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Indicators Are Reality
Alan AtKisson, 25 Nov 03


Psst ... Hey, you. Wanna take the red pill? Wanna know the true state of the world? Drag your head out of the media-matrix and consider the big picture, the numbers that measure the stocks and flows, the deeper drivers behind the staccato popcorn we call "news"?

Fasten your seatbelt.

Our topic is "Indicators - Global".

The next three websites could feed your statistical curiosity for the next several months. And these are just the free options; if you're willing to plunk down a hundred bucks here and there, you will be happily swimming in data for several years more.

We're talking GDP per capita (see the map - can you tell who's rich?), carbon dioxide emissions, education levels, biodiversity, air quality, AIDS infection rates, teen births ... These are the numbers that reflect the physical and human realities of the world. They are the very definition of big picture.

It's all there for the downloading.

Let's start with the most user-friendly site: the EarthTrends Information Portal, run by World Resources Institute. Here you can pull up groovy maps like this one in a heartbeat, on a whole raft of issues, plus specific data on specific countries. Don't let the world "Earth" fool you into thinking this is just envirodata; this is the whole sustainability enchilada, business, social trends, the works. Need to back up that running argument with Uncle Phil about climate change, fisheries collapse, whatever? Just the place to go.

If you're geekier than that, check out the United Nations Statistical Division, where you can review the Indicators for the UN Millennium Goals ... and a heck of a lot more. You'll have to do a bit more wading around in the datamuck to find what you want, but it will have the imprimatur of the UN behind it, and it will be linked directly to the only candidate for an operating Global Vision for Humanity.

Finally, my personal favorite, and an early heads-up for the Worldchanging cognoscenti (care-o-scenti, maybe?). My indicator-wonk friend and colleague -- yes, I confess, I am and have been an indicator wonk during various periods of my life -- Adil Najam of Boston University has created a terrific new data gateway: The Project on Human Development. It's still in beta, which makes it all the cooler. Here you can get access to a lot of the same data on the sites above ... but you can do so much more. You can generate your own indices, combining different indicators from different countries. You can build your own spreadsheets. Save one of the output web pages, and you'll instantly have JPGs of all the world's flags, in miniature. I could go on and on.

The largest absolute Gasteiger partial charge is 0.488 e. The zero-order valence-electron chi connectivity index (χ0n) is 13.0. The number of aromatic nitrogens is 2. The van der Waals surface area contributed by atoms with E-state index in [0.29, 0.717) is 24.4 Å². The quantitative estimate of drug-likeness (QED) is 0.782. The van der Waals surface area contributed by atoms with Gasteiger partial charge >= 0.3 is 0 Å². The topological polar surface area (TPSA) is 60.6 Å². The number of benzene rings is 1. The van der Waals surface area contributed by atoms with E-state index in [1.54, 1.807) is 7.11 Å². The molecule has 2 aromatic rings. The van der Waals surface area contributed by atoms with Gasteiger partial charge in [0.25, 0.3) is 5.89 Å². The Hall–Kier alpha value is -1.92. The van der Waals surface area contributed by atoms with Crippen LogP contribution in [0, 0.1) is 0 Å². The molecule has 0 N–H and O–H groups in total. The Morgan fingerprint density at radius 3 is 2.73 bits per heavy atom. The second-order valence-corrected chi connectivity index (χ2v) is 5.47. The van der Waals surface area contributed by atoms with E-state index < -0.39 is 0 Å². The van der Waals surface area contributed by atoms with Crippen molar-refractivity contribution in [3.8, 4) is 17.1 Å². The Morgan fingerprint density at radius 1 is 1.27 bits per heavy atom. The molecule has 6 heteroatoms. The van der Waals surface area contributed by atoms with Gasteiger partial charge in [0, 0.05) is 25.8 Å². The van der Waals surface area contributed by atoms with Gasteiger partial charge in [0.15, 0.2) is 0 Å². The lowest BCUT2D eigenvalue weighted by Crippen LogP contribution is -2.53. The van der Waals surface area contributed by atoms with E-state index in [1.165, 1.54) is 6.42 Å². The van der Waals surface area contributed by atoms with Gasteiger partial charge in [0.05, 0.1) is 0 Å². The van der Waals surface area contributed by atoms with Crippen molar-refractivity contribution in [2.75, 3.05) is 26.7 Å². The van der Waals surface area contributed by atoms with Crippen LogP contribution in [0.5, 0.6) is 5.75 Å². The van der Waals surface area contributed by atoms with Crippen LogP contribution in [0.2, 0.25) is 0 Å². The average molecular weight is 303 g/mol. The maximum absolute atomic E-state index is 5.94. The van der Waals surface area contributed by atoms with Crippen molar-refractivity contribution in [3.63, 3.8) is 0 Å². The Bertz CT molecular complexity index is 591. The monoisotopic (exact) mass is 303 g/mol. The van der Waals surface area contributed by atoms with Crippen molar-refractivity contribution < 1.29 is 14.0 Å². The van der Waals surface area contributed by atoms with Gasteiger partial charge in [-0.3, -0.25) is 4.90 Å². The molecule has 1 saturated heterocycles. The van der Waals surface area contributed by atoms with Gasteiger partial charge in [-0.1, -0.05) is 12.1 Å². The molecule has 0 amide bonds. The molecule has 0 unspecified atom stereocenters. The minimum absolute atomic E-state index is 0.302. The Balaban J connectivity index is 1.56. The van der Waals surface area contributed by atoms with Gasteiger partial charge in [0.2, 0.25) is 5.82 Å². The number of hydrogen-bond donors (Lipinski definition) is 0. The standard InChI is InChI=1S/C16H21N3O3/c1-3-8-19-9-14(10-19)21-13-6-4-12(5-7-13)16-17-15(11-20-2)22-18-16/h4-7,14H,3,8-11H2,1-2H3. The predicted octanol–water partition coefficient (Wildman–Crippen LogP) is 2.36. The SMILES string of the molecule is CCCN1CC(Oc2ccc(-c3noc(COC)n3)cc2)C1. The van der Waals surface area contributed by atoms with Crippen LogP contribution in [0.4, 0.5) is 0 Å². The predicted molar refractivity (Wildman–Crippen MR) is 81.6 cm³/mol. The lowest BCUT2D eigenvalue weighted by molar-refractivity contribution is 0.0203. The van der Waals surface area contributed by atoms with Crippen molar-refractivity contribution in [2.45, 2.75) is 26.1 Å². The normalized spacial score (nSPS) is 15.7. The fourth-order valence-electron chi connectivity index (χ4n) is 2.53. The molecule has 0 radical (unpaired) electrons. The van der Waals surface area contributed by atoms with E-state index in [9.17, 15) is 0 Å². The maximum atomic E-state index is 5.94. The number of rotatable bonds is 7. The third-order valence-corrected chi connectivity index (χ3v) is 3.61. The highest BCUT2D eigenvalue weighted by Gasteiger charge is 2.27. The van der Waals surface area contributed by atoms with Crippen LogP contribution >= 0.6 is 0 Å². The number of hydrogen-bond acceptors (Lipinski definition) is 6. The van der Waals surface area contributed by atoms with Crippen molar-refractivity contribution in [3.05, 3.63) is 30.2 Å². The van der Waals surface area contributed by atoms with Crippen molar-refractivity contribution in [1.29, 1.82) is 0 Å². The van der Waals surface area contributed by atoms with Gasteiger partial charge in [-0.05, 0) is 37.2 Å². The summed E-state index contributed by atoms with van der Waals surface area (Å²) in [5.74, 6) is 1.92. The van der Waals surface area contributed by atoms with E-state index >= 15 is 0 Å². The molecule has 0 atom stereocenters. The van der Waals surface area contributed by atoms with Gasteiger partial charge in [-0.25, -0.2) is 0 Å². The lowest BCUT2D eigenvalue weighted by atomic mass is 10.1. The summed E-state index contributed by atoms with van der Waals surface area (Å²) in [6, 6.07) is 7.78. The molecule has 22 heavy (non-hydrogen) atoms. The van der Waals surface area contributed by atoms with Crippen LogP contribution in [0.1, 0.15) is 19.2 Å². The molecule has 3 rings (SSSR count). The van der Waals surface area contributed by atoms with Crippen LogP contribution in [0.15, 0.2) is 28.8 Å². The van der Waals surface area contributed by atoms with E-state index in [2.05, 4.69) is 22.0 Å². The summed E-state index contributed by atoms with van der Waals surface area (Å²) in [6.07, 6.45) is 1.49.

Poking through these sites may be dizzying. It's best to go in with a goal, e.g.: "I want to get the big picture on climate change, vis a vis economic growth." Or a question: "What's the bigger problem, AIDS or malaria?" You will certainly get sidetracked as other things pique your interest. But you will also, certainly, come out more awake than when you went in. And you will probably know more than certain barely-elected leaders of the western world's last superpower (why do so few people understand that China is a superpower?).

One final tip: Another friend and wonk-colleague, Jochen Jesinghaus, has built a little Windows application called the Dashboard, which you can download for free at his site. I'm a Mac guy, so I've never played with it myself ... but it's a very flexible tool for viewing data. Check it out.

Warning: Remember that it is impossible to forget the facts once you know them.

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Comments

Thanks, Alan - excellent links

In case anyone hasn't heard of them, I just thought I'd mention Redefining Progress as an organization that has been working on refining the comparatively simplistic - but easily understood - concept of ecological footprinting. Especially useful when talking to people who don't spend their spare time thinking about this stuff. In the past I've used their data as in addition to the excellent EarthTrends Portal for calculating human impacts..

http://www.rprogress.org

And the tidily revealing footprint of nations (1999 data):

http://www.redefiningprogress.org/programs/sustainabilityindicators/ef/projects/1999_results.html


Posted by: Dawn Danby on 26 Nov 03

I guess I worry when we box reality to only those things that we (a small we) can measure. Indicators are political tools and those who control indicators have the power to define.

"Power, quite simply, produces the knowledge and that rationality which is conducive to the reality it wants." (Bent Flyvberj, Power & Rationality).


Posted by: Zaid Hassan on 26 Nov 03

Zaid - I agree with you completely. Do you know of anyone going beyond talking about the factors that we can't easily measure, and trying to provide at least some information on their importance?